Ransomware attacks may be the latest craze, but security professionals are more concerned about next year’s major threat- ransom-driven DDoS attacks.
Corero Network Security recently interviewed security practitioners at Infosecurity Europe to get a better understanding of what the community’s’ main concerns are for the next year.
The results overwhelmingly found that 80% of interviewees believe their organization will be faced with a DDoS ransom attack, and even worse, 43% feel their superiors will pay the ransom.
Interviewees also had some stark words for ISPs, with 59% of respondents worried their provider is not doing enough to protect their organization from DDoS attacks. The vast major of respondents also feels that net neutrality principals are possibly being used by ISPs to avoid accepting responsibility to offer adequate DDoS mitigation.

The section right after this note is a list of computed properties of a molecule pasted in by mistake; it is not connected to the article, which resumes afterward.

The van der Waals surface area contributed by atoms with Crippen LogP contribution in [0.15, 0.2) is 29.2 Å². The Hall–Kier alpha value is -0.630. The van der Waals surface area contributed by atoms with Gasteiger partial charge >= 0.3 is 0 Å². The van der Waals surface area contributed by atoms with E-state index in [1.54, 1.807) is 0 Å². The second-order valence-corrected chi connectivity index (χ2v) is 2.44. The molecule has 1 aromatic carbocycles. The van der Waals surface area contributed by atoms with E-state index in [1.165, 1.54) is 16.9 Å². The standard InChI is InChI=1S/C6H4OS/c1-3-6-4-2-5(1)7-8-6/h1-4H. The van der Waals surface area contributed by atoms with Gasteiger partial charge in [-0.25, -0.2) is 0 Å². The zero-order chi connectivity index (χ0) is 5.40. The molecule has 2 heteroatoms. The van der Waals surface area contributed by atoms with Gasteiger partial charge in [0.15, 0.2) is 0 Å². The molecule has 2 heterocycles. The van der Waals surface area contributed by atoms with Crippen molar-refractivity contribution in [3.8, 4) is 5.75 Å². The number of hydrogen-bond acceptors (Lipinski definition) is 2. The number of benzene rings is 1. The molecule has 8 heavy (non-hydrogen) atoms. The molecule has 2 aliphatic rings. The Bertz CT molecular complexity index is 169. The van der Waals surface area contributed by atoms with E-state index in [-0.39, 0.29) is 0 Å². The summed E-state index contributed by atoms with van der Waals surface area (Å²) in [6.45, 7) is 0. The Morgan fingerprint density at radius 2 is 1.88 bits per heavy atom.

While telecom providers have traditionally directed traffic from one destination to another without passing judgment about the content, customers today want their telecom providers to deliver good, clean traffic, where the threats have been proactively removed.
Towards the end of April 2016, Action Fraud, the UK’s National Fraud & Cybercrime Report Center, claimed that numerous businesses had received extortion demands.
The article went on to say, “The group has sent emails demanding payment of 5 Bitcoins to be paid by a certain time and date. The email states that this demand will increase by 5 Bitcoins for each day that it goes unpaid. If their demand is not met, they have threatened to launch a Distributed Denial of Service (DDoS) attack against the businesses’ websites and networks, taking them offline until payment is made.”
NNT’s CTO Mark Kedgley advises a two-pronged approach to avoid falling victim to a ransom-driven DDoS attack- get layered defenses in place, and also back it up with real-time host intrusion detection through File Integrity Monitoring. With these defenses in place, if a cyber-attack proves successful, you’ll at least know about it in real time, instead of after the fact once serious damage has been done.
Read this article on InfoSecurity Magazine